POPIA Compliance – Cybersecurity Pledge

Information has value—and it’s at risk.

The bad guys want it and will exploit our inattention or negligence to get it. Cybersecurity incidents and breaches of private information can be prevented if we all pay a little bit more attention. It’s time to do your part … it’s time to be a hero at work by taking the “Cybersecurity Pledge.”

If you commit to these 10 simple actions, you can better protect both your practice’s and your own data on a daily basis.

I Won’t Take the Bait

I know that phishing is the single easiest way for cybercriminals to get at me. I pledge to take the time to scrutinize every email I receive for the signs of phishing, and to never click links or download files until I’ve taken the time to verify that they are safe (and I’ll do this on my phone as well).

I’ll Connect Securely

I know that failing to use a secure connection to the Internet exposes the information I transmit to possible theft.

I’ll always look at websites to be sure they are secure (look for https://), I’ll only use Wi-Fi networks that offer password protection, and I’ll use VPN connections to connect to work networks.

I’ll be Smart About the Cloud

I know that cloud computing has its benefits, but is not the best place for sensitive work documents. I’ll take the time to understand how my organization uses cloud storage, to carefully choose what kinds of information I place “in the cloud,” to create secure passwords for my cloud sites and to follow my employer’s guidelines for cloud storage.

I’ll Use Smart Passwords

I know that passwords are the most common way for me to prove that I am who I say I am when I log in to websites, apps, and systems that contain sensitive information.

Therefore, I’ll use a password manager to create and store strong passwords. Or, I’ll use a foolproof system to create strong passphrases, and I’ll never use the same password across all my logins.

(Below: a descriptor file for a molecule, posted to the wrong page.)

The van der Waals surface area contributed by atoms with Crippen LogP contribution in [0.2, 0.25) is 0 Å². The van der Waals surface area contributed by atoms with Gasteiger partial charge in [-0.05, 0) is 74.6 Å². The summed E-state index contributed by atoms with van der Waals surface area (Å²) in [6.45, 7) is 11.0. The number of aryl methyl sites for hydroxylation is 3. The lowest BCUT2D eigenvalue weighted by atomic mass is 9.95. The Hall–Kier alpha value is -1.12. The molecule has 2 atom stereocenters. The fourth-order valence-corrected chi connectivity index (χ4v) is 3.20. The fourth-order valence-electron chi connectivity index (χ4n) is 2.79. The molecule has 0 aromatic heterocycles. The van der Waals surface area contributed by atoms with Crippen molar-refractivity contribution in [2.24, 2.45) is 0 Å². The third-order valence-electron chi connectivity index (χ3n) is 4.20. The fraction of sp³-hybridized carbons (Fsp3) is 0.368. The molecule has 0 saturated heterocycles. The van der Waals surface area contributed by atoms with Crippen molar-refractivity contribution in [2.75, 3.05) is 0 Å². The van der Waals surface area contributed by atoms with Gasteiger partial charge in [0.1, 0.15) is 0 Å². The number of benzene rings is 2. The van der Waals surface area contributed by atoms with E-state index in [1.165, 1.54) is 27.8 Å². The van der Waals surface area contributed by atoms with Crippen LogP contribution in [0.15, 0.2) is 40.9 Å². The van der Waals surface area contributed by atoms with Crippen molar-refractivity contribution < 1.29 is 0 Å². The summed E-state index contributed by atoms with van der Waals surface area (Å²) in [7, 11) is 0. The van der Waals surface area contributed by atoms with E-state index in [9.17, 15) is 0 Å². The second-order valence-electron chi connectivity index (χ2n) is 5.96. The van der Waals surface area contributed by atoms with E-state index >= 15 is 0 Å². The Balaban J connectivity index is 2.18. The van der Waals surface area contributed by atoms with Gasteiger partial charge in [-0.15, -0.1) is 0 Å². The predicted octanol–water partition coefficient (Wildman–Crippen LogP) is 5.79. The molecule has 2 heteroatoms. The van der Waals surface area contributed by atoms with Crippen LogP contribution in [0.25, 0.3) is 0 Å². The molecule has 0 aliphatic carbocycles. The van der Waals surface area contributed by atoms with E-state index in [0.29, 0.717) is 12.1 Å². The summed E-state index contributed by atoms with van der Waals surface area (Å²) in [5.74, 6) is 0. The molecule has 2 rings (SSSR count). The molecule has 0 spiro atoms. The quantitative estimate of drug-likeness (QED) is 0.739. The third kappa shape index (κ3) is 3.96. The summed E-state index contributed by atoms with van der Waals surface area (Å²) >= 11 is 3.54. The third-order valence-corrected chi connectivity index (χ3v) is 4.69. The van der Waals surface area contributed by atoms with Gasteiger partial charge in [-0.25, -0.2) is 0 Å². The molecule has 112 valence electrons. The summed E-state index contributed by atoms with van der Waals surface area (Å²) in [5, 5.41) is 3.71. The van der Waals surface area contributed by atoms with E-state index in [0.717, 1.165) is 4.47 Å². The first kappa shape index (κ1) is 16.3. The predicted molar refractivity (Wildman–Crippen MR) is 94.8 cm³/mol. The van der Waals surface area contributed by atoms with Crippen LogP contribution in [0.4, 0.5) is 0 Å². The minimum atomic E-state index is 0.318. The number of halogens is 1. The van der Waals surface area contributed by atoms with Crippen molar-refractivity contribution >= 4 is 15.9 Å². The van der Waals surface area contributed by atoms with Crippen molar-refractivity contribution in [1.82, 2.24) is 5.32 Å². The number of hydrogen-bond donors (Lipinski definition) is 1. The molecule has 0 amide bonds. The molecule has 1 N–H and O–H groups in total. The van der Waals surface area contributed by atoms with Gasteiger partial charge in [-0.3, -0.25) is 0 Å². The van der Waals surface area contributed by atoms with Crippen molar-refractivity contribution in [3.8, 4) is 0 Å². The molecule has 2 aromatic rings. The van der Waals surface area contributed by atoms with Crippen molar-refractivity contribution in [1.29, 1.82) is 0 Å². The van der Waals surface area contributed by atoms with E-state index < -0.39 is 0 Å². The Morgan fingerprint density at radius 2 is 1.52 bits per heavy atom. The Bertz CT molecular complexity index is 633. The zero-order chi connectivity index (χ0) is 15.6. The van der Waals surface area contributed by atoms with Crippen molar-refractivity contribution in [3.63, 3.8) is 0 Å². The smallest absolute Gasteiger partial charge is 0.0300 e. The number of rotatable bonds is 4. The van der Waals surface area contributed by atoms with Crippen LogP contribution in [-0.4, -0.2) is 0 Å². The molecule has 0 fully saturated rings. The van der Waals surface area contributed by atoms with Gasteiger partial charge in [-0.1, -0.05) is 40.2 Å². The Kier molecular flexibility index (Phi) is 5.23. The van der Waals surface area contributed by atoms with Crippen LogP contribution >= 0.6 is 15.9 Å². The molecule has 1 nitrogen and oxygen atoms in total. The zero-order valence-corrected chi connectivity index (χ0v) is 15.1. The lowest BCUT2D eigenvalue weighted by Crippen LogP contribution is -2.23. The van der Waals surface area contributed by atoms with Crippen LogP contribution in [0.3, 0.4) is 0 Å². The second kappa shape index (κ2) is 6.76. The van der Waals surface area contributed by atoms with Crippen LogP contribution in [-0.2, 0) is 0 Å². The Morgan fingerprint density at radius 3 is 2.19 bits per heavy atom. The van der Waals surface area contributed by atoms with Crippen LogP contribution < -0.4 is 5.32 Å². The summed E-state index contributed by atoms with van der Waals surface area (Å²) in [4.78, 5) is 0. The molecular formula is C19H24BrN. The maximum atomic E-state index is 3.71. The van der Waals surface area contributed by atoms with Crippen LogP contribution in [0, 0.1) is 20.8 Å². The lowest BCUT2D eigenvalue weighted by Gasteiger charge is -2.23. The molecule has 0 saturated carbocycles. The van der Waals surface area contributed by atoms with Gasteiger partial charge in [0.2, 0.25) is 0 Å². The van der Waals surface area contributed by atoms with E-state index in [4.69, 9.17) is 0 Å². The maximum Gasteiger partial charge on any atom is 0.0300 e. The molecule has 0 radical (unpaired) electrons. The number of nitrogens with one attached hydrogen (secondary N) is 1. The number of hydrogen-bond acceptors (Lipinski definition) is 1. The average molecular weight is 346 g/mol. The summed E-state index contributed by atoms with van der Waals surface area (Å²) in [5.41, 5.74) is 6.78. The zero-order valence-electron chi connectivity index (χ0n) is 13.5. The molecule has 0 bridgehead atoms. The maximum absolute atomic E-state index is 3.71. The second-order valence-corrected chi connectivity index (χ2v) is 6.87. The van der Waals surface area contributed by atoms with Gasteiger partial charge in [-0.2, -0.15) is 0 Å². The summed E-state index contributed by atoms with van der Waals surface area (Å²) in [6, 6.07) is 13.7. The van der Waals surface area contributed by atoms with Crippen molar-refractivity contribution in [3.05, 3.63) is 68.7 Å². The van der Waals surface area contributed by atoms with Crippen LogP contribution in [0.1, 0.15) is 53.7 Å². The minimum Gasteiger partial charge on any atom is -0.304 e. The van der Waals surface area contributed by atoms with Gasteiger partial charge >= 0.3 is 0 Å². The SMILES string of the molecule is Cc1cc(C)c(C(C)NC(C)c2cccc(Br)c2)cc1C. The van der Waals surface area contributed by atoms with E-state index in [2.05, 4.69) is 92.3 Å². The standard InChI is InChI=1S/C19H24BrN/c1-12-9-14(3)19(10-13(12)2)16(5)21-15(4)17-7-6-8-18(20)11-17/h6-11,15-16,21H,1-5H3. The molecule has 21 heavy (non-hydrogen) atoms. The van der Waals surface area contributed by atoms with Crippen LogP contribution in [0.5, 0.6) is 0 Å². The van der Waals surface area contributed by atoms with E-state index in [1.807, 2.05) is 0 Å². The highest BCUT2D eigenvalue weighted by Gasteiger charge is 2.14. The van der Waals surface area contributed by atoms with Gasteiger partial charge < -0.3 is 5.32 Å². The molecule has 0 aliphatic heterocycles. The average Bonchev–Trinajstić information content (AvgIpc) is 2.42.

I’ll Use Social Media; I Won’t Let it Use Me

I know that when I use social media, I’m trading information about myself for the right to use a service—and that means I give up some control of my information. I pledge to take full responsibility for what I share and who I share it with.

I’ll learn to use the different privacy and security controls available to me, and I’ll be very cautious about what information I disclose publicly. I also pledge to follow my employer’s guidelines on posting about company matters on social media.

I’ll Keep Private Information Just That; Private

I know that the private information of both our customers and my fellow employees is nothing to take lightly. This includes, but is not limited to patient names, contact details, birthdays, medical scheme information, and ID numbers.

I pledge to internalize our practice’s data privacy policies and report potentially exposed private data when I see it.

I’ll Keep my Software Up to Date

I know that operating system and software makers use updates to provide important security and privacy protections, so I’ll sign up for automatic updates whenever possible and I’ll be alert to opportunities to upgrade to more secure versions of software whenever possible.

I’ll Know Malware When I See It

I know malware is the scourge of both organizations large and small and personal computers across the globe. I pledge to take all necessary steps to keep malware off my work and home computers and keep an eye out for signs of malware, like pop-ups, blue screens, and system slowdowns.

If I See Something, I’ll Say Something

I know that a secure work environment—one where risks to personal data, proprietary information, and other sensitive material are minimized—starts with me.

I pledge to report any potential security/privacy incidents to the right authority, be it our IT department, HR, or my direct supervisor.

Take the Pledge Yourself!

Tweet using the hashtag #CyberSecPledge to share with the world that you’ve committed to a more cybersecure life, both at home and at work!

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